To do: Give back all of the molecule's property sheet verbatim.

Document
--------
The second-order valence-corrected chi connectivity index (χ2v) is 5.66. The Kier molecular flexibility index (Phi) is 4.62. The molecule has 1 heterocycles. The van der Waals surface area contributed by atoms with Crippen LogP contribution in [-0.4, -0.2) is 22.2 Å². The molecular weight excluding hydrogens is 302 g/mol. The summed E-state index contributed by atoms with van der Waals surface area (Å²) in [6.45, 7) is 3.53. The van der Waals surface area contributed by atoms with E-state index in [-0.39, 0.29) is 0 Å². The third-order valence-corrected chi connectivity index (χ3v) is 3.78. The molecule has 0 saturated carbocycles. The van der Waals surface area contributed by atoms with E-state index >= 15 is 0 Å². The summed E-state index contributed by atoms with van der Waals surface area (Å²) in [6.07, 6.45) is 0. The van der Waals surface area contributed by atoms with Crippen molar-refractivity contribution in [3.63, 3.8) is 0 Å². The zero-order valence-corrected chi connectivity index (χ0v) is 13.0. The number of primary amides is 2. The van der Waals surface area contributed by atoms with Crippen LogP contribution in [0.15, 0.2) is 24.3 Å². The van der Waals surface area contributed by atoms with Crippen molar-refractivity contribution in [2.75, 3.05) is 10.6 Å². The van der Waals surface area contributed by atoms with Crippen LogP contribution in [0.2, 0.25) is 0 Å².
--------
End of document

The second-order valence-corrected chi connectivity index (χ2v) is 5.66. The Kier molecular flexibility index (Phi) is 4.62. The molecule has 1 heterocycles. The van der Waals surface area contributed by atoms with Crippen LogP contribution in [-0.4, -0.2) is 22.2 Å². The molecular weight excluding hydrogens is 302 g/mol. The summed E-state index contributed by atoms with van der Waals surface area (Å²) in [6.45, 7) is 3.53. The van der Waals surface area contributed by atoms with E-state index in [-0.39, 0.29) is 0 Å². The third-order valence-corrected chi connectivity index (χ3v) is 3.78. The molecule has 0 saturated carbocycles. The van der Waals surface area contributed by atoms with E-state index >= 15 is 0 Å². The summed E-state index contributed by atoms with van der Waals surface area (Å²) in [6.07, 6.45) is 0. The van der Waals surface area contributed by atoms with Crippen molar-refractivity contribution in [3.63, 3.8) is 0 Å². The zero-order valence-corrected chi connectivity index (χ0v) is 13.0. The number of primary amides is 2. The van der Waals surface area contributed by atoms with Crippen LogP contribution in [0.15, 0.2) is 24.3 Å². The van der Waals surface area contributed by atoms with Crippen molar-refractivity contribution in [2.75, 3.05) is 10.6 Å². The van der Waals surface area contributed by atoms with Crippen LogP contribution in [0.2, 0.25) is 0 Å².